US lifts some curbs on India nuclear cooperation
WASHINGTON, Wednesday (Reuters) The United States on Tuesday moved to
further nuclear cooperation with India by allowing six Indian entities
involved in civil nuclear and satellite work to purchase less sensitive
U.S.-made items without special licenses.
The new rule, published in the Federal Register, removes some
restrictions imposed after New Delhi sparked international condemnation
when it conducted nuclear weapons tests in 1998. Since then, U.S.
President George W. Bush has accelerated a diplomatic embrace of the
world's largest democracy.
U.S. officials said the Commerce Department rule change does not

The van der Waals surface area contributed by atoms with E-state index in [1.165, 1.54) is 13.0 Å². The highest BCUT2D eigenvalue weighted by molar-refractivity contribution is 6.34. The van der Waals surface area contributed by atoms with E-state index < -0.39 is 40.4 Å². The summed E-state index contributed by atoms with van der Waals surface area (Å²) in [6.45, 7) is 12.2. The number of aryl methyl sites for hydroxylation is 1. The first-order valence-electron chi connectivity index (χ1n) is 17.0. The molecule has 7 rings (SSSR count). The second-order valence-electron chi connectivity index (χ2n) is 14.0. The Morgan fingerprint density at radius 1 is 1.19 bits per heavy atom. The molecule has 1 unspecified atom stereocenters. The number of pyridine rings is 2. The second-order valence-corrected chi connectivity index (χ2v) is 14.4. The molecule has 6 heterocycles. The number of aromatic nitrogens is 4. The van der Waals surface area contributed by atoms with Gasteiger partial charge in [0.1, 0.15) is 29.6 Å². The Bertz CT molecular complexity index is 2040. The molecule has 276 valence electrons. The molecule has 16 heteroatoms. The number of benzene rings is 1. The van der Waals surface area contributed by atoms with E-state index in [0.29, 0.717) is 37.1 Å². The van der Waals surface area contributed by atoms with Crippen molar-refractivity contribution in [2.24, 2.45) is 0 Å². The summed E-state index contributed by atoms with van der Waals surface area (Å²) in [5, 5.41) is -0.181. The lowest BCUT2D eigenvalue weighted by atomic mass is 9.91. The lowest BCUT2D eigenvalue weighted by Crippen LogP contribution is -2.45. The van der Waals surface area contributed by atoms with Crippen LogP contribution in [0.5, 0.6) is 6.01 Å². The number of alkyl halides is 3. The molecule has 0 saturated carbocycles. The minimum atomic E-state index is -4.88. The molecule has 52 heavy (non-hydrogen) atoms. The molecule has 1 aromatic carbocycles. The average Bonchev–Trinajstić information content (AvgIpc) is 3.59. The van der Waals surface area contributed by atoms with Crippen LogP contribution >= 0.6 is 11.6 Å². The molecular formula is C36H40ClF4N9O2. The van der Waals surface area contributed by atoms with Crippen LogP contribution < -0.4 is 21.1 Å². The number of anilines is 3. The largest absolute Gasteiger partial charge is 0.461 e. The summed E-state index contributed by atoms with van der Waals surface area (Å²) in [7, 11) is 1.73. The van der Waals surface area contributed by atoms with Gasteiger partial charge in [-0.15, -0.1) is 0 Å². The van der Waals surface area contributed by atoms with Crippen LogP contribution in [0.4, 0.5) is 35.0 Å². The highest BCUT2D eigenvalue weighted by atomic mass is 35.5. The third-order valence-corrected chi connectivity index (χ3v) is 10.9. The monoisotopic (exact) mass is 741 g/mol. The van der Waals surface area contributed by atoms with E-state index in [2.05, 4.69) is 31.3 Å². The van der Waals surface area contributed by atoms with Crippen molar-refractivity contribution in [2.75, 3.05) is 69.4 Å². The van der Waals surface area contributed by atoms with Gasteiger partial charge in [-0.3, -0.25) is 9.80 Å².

clear the way for the transfer of the kind of advanced nuclear power
reactors and other technology that New Delhi is keen to obtain to meet
its civilian energy needs. An agreement announced in July after Indian
Prime Minister Manmohan Singh met Bush at the White House promised such
broad nuclear cooperation in the future.
But that agreement, upending decades-old nonproliferation andards,
would require changes in U.S. law and international policy that the
administration has yet to propose.
The new rule, however, does constitute a modest advance in a
deepening nuclear cooperation between the two major democracies. It is
built on a series of reciprocal steps agreed by India and the United
States in January 2004.
U.S. officials told Reuters that Tuesday's rule change responded to
India's recent enactment of tighter export controls and its formal
commitment that U.S. items sold to Indian government facilities would
not be used for weapons purposes.